To further confirmed their worst fear, many pointed out the recently
published claims by Chief Raymond Dokpesi. According to a reliable
source, the Babangida presidential Coordinator is now hiding for safety.

Speaking on the "FEAR"  issue, I don’t think anyone needs better
understanding more than the president and his associates. Just simple,
Nigerians hate to surrender. Fear may loom large for Nigerians but may
not be a sign of weakness or lack of courage.

However, Nigerians can fake every thing for economic and political
purposes. In the midst of anger, people often speak impulsively. I wish
both camp (Babangida and Jonathan) can Slow down, which in turn will
help them to disengage and stay calm, and moreover, respect for the
other person. Life is too unclear to judge the actions of others.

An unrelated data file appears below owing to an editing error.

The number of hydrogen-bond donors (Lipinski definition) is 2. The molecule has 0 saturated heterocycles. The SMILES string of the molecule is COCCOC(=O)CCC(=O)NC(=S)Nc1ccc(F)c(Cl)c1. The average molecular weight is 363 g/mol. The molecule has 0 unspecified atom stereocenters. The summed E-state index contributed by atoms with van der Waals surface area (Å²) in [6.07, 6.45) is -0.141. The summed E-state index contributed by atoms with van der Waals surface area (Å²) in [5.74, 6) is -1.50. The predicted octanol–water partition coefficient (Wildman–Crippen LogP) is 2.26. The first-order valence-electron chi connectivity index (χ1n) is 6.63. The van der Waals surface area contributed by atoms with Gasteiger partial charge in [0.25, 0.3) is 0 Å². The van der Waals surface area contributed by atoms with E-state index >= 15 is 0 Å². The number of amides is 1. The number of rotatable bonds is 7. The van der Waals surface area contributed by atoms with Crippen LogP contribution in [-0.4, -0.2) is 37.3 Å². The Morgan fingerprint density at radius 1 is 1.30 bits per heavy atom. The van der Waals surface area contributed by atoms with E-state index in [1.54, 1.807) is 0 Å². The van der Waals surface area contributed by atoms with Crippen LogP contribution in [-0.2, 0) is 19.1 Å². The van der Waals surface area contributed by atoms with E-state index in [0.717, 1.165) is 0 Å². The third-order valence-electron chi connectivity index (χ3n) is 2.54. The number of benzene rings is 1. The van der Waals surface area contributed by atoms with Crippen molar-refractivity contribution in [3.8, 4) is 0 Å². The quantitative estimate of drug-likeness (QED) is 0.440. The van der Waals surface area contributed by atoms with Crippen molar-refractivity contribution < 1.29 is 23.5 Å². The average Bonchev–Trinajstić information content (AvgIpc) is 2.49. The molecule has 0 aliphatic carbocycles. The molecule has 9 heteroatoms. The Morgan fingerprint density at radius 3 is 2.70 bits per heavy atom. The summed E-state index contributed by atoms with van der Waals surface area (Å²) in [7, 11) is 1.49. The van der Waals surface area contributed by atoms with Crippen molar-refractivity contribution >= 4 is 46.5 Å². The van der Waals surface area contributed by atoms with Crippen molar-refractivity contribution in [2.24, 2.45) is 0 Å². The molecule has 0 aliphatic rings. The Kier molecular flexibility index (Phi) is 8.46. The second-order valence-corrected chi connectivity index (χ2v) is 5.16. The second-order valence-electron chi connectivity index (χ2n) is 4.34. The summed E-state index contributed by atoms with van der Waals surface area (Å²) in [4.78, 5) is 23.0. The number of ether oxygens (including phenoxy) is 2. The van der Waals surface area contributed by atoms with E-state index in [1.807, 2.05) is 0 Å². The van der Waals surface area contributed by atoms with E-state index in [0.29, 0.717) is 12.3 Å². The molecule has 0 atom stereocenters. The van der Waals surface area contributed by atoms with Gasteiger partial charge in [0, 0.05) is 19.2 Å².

Equally disturbing is the fact that many Nigerians are not convinced that
the president will be able to separate personal interest from politics.
Once again, only president Jonathan has the burden of proving that he
can deliver as promised. I wish the president can feel and relate to all
sides and transform his experience to a tool that promotes understanding
in Nigeria.

To educate and create employment will requires more of the long term
planning than a mere four years term of a president. In other word, it will
need more of Nigerians than just a president. Recovery takes time, and
Nigeria will need to draw upon every available resource to help improve
the economy.

More than any thing else, I believe Nigeria will be stronger than we may
think if the doors are open for every child. I will expect the next
government to make education a top priority. To create jobs’
opportunities that will help benefits Nigeria democratic processes and
give citizens a sense of well-being.

At fifty, many Nigerians now than ever want clarification of goals for the
country future. Nigerian youths need a leader that they can trust. I
believe Jonathan is in the right place at the right time for this call.
Nigeria voters must consider each candidate’s reliability, integrity, and
compassion to give the children a leader who can make a difference.

Prince Shadrach Banigo Sr.
An economist - U.S.A.
September 28, 2010
email: info@africannight.com